Astronomical Events and Information
General Observing Tips
If you are in here because you want to observe an event (Comet),
a general observing tip is to try to observe under
very dark skies (rural areas), as far away as possible from
pollution (cities and suburbs). This effort to avoid light
pollution will make the biggest improvement
in your observing experience.
Binoculars are generally the best aid to the naked eye for observing
a comet. (7x50's are ideal, higher power is to be avoided.) It is
even possible that at some time during a comets apparition even
binoculars will be too powerful...
A telescope is a big mistake, it will have much too narrow a field of view.
Please, you should not just go out to an unfamiliar rural "dark" area.
Go someplace you know is safe.
Think about some of the potential dangers of what you might
be doing. Some obvious potential hazards in remote dark areas are cars,
wild animals, insects, snakes and reptiles, intoxicated people carrying guns,
unfamiliar terrain, no help, etc.
Local (Miami) Observing Tips
In South Florida some very good
dark skies can be found in
The Everglades National Park.
(Don't forget mosquito repellent.)
The light pollution around the greater Miami area
is very bad.
Even down at Flamingo(in the Everglades), 38 miles from the park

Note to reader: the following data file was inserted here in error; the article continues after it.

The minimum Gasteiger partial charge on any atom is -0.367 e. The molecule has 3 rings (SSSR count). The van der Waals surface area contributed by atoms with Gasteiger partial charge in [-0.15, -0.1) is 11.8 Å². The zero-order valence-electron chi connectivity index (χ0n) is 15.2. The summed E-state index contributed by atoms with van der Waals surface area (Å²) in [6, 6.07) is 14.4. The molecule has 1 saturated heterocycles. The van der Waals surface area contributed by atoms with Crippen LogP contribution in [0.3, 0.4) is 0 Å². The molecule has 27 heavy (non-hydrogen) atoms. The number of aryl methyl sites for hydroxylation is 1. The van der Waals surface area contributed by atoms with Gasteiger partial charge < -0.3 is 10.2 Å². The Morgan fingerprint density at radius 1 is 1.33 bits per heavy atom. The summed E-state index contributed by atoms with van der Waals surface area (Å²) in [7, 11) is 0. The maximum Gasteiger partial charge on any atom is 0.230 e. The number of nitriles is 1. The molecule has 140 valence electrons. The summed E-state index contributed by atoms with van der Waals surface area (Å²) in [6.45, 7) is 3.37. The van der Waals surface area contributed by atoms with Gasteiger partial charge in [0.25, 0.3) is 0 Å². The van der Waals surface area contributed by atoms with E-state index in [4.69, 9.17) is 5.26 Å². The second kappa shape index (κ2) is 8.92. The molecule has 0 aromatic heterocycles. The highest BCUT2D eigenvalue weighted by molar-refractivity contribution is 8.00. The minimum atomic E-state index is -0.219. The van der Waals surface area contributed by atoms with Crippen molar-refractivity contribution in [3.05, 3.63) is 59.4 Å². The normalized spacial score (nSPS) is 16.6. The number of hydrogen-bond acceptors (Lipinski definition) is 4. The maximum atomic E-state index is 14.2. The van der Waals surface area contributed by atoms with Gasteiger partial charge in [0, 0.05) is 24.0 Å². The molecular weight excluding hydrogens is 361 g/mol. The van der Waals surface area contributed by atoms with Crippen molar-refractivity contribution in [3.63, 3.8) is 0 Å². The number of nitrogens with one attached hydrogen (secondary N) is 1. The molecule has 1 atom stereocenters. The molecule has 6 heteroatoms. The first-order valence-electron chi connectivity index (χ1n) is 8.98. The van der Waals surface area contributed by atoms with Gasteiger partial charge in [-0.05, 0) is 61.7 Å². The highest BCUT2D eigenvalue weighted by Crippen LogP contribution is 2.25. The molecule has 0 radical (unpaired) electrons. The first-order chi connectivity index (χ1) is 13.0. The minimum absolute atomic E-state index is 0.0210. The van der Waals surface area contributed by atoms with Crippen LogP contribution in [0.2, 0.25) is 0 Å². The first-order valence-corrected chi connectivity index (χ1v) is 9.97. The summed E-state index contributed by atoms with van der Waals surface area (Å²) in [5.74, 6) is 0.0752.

entrance, the light pollution
from the greater Miami area can be seen as a glow on the northern horizon.
For people in the Miami area who, for whatever reason, cannot get to a
safe and dark observing site: check out the locations where the
Southern Cross Astronomical Society
(Phone:305-661-1375) is holding public observing sessions. Also the
Miami Museum of Science
and the Space Transit Planetarium (who's internet
presence is limited to
StarHustler at the moment) usually has set up an event
hotline (Phone: 305-854-2222) and features shows and
The Copernicus Observatory
For members of the University Community: (Students, faculty, employees,
and alumni.) The University of Miami Physics Department maintains an
Observatory for teaching purposes. The Copernicus Observatory is located
on the Coral Gables Campus, on the roof of the
Ungar Computing Center. (The building houses the Mathematics
and Computer Science departments, and is located just to the left
of the main entrance off of San Amaro Drive.)
The Observatory is accessible only through the stairwell from the 5th
floor to the roof of the building in the northwest corner. Please
exercise caution, do not walk on the gravel section of the roof, walk
only on the concrete paved path to the door of the Observatory. There is
no fence between the paved path to the observatory and the edge of the
roof located about 10 ft. away.
All children must be very strictly controlled.
Observing and Events Guides and Resources
What's that you said? You cannot find the time to go out and
observe now that you've gotten into the WWW? Have I got
some sites for you.
If you have any suggestions or comments please;
or send me e-mail at:
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